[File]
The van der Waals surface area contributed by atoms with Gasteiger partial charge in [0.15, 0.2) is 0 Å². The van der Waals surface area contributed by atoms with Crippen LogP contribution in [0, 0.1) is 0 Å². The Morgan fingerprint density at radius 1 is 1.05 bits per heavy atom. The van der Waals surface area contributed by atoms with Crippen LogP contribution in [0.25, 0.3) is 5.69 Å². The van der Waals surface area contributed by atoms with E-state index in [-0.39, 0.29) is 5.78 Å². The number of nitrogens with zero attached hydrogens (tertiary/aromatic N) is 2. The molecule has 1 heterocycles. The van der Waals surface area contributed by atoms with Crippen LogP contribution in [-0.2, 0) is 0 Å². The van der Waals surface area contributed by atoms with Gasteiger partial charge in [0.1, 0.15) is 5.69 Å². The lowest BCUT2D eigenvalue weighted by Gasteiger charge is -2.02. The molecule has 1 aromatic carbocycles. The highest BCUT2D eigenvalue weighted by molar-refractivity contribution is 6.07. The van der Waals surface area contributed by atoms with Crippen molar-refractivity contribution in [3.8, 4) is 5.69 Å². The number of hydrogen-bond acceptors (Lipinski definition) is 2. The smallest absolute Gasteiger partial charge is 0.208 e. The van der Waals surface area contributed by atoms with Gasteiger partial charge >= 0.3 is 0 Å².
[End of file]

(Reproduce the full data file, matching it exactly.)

The van der Waals surface area contributed by atoms with Gasteiger partial charge in [0.15, 0.2) is 0 Å². The van der Waals surface area contributed by atoms with Crippen LogP contribution in [0, 0.1) is 0 Å². The Morgan fingerprint density at radius 1 is 1.05 bits per heavy atom. The van der Waals surface area contributed by atoms with Crippen LogP contribution in [0.25, 0.3) is 5.69 Å². The van der Waals surface area contributed by atoms with E-state index in [-0.39, 0.29) is 5.78 Å². The number of nitrogens with zero attached hydrogens (tertiary/aromatic N) is 2. The molecule has 1 heterocycles. The van der Waals surface area contributed by atoms with Crippen LogP contribution in [-0.2, 0) is 0 Å². The van der Waals surface area contributed by atoms with Gasteiger partial charge in [0.1, 0.15) is 5.69 Å². The lowest BCUT2D eigenvalue weighted by Gasteiger charge is -2.02. The molecule has 1 aromatic carbocycles. The highest BCUT2D eigenvalue weighted by molar-refractivity contribution is 6.07. The van der Waals surface area contributed by atoms with Crippen molar-refractivity contribution in [3.8, 4) is 5.69 Å². The number of hydrogen-bond acceptors (Lipinski definition) is 2. The smallest absolute Gasteiger partial charge is 0.208 e. The van der Waals surface area contributed by atoms with Gasteiger partial charge >= 0.3 is 0 Å².